Silva The one player who remained lively and ambitious until the end. Won us the penalty for our goal (although Stearman's greivances are entirely illegitimate), and continued to impress with his movement and touch throughout. Without Carlos, no-one was on his wavelength. 7

Adebayor Caused problems. Ran harder than usual, going deep and wide, and converted his penalty well. Unlucky to get the hook. 6

Balotelli It's unfair to expect too match in his first Premier League start. He was lively, certainly, getting in good positions and worrying defenders. He could have had a hat-trick in the first half. But he drifted out of the game and didn't look particularly helpful later on. 5


A. Johnson Beat Elokobi with his first run (as he has a habit of doing), and did lift things, without being too influential to the overall pattern of play. 6

Zabaleta One reckless tackle that deserved at least the booking he got. 5

One shot blocked n/a

Wolves 2 - 1 City

  • Although we lost to Arsenal last weekend, we lost with pride, with unity, with a sense of honour. There was none of that today. This was as spineless a performance as we've seen from a City side since that capitulation at White Hart Lane last Christmas that cost Mark Hughes his job. Yes, we went ahead. And yes, Wolves would have beaten many teams playing as they did today. But the lack of tempo, the sloppiness on the ball and off it, the absence of any obvious desire to win the game or idea of how best to do so were just appalling.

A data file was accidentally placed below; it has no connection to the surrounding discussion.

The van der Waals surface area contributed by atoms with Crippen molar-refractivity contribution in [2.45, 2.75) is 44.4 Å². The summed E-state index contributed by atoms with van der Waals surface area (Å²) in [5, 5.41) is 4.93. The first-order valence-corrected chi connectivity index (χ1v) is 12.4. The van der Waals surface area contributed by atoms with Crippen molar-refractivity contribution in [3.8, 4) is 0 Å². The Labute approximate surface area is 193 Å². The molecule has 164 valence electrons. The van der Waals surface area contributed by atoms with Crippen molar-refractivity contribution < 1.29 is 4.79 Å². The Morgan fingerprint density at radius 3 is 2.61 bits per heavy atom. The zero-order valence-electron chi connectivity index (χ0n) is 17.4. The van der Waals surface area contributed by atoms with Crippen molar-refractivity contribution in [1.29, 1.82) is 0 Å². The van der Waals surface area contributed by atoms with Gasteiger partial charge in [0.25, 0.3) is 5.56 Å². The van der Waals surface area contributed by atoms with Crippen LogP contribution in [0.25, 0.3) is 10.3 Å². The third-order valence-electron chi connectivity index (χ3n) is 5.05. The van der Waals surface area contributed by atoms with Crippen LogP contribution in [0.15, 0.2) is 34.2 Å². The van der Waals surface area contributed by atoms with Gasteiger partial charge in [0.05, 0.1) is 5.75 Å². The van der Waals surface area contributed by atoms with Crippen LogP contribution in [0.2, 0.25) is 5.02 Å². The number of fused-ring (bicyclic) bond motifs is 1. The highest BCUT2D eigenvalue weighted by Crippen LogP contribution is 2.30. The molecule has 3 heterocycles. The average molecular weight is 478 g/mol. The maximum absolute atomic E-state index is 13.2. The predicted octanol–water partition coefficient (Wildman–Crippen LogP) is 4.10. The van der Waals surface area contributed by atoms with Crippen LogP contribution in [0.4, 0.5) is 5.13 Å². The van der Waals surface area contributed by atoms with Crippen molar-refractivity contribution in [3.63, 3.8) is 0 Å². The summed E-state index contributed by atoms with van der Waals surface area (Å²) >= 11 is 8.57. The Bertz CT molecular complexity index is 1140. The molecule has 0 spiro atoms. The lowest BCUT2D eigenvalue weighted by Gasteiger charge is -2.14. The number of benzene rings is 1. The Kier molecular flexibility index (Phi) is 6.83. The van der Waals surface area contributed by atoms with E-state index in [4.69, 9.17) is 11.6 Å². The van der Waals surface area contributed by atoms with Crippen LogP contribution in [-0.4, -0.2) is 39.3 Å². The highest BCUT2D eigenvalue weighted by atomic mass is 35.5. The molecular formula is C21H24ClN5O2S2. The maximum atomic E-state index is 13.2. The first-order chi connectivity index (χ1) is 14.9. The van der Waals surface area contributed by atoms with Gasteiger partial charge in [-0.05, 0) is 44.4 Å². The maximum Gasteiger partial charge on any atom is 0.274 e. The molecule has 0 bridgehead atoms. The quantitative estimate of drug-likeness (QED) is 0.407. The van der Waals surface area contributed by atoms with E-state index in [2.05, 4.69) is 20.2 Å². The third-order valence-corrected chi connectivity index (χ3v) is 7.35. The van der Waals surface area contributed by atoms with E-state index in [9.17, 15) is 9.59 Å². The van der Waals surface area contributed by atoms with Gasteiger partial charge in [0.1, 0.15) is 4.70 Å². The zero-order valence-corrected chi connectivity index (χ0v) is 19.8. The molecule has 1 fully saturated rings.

• We saw the return of the diamond for only the second time this season. Emmanuel Adebayor partnered Mario Balotelli up front, with David Silva in behind. Yaya Touré anchored for Gareth Barry and James Milner. It worked well at the start, as we got a grip of the ball, and created chances as Balotelli and Adebayor combined well. We could have been a few ahead by the time we scored: David Silva broke into the box, was cleared out by Richard Stearman, and Adebayor converted the penalty. Given how good we're meant to be at defending 1-0 leads, that should have been it.

  • But Wolves roared back into the game. Noticing how our diamond left the flanks exposed, they moved the ball wide as quickly as possible. Matt Jarvis gave Micah Richards the full Gareth Bale treatment, while Kevin Doyle's movement induced a very ropey performance from our centre-backs. So it was with Wolves' much-deserved equaliser. Jarvis accepted Richards' invitation to swing a cross in, it was half-cleared and Nenad Milijaš fired into the bottom corner. You couldn't shake the thought that the dominant Kompany/Kolo of just last month wouldn't have allowed that to happen.